To many low-income families, the great outdoors is a rumor, experienced only by others. Angelina Montgomery has this Perspective.
When my grandma turned 97 this year, my mom drove her to Yosemite for her birthday. She had moved to Oakland in the 1950’s thanks to a program that aimed to assimilate Native Americans by removing them from reservations and relocating them to urban centers. But she had never been to Yosemite.
As she told my uncle about how beautiful Yosemite it, he asked her if she wanted to go for a drive and took her up into the Oakland hills to Redwood Regional Park and Joaquin Miller. Later, my grandma told me that she never knew there were redwoods in Oakland.
How is it that my grandma, who has lived in Oakland for 60 years, never knew there were redwoods in our backyard? As her granddaughter who loves hiking, exploring, and traveling, the hiking trails of Oakland are some of my favorite city escapes. But I know that I’ve had privileges that my grandma has never had. She never had her driver’s license since she never had a car. As a single parent, she worked long hours making minimum wage to support her family of four kids. When did she have time or the ability to venture into the Oakland hills?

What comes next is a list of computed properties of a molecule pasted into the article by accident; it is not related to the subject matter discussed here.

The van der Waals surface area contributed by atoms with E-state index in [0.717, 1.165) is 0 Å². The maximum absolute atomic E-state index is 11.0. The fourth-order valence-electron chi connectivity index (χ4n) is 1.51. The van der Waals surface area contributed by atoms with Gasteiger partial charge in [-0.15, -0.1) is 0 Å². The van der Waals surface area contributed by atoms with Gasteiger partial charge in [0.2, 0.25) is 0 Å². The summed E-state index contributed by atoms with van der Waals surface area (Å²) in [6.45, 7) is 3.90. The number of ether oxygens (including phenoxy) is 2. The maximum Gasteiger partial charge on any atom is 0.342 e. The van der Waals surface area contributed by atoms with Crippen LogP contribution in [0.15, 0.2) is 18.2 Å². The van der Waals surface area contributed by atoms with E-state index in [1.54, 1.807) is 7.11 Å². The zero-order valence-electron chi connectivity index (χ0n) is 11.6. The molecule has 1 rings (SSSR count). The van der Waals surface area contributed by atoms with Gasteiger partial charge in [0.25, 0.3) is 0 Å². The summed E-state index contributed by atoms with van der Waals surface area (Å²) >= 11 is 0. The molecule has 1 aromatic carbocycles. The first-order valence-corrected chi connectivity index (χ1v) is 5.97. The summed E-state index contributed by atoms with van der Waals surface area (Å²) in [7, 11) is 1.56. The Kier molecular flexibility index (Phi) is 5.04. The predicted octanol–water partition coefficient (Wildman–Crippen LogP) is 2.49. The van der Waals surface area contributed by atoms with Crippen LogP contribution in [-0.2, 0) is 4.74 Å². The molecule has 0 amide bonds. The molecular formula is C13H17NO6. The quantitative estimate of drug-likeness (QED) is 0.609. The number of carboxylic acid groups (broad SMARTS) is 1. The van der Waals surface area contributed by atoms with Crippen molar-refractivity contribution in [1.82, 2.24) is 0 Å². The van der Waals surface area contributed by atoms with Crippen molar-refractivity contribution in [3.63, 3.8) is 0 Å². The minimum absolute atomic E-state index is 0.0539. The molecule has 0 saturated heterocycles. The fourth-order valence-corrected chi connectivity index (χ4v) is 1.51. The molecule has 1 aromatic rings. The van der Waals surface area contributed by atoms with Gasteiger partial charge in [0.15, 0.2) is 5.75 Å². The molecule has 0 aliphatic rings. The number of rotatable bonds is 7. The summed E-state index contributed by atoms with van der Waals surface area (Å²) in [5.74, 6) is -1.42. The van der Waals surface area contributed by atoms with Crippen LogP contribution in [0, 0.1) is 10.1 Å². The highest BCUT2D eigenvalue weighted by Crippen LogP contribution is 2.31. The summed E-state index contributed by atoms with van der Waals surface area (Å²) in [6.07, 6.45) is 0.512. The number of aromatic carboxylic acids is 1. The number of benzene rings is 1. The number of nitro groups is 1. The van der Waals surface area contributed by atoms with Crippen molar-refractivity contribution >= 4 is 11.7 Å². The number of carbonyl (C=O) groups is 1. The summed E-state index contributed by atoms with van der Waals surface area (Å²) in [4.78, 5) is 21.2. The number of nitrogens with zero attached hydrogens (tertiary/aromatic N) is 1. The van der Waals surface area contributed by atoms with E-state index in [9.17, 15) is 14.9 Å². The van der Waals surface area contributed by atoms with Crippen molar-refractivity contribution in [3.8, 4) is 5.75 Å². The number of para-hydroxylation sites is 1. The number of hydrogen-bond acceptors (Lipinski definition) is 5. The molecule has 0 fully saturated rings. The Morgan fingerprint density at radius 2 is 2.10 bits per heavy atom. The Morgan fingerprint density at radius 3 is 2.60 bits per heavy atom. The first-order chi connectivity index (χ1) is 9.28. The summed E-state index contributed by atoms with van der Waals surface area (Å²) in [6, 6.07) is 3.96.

After wrestling with some guilt over never taking my grandma to the redwoods of Oakland myself, I began to ponder the accessibility of the outdoors for families of color, families like mine. Companies like REI and Patagonia are working to diversify their models in more ways than one – promoting black and brown outdoor leaders and hashtags like We Color Outside and Unlikely Hikers. These social media efforts aim to diversify the outdoors but struggle to reach the communities they need to. My grandma isn’t on Instagram, and despite their best efforts I rarely see other families of color when we go camping.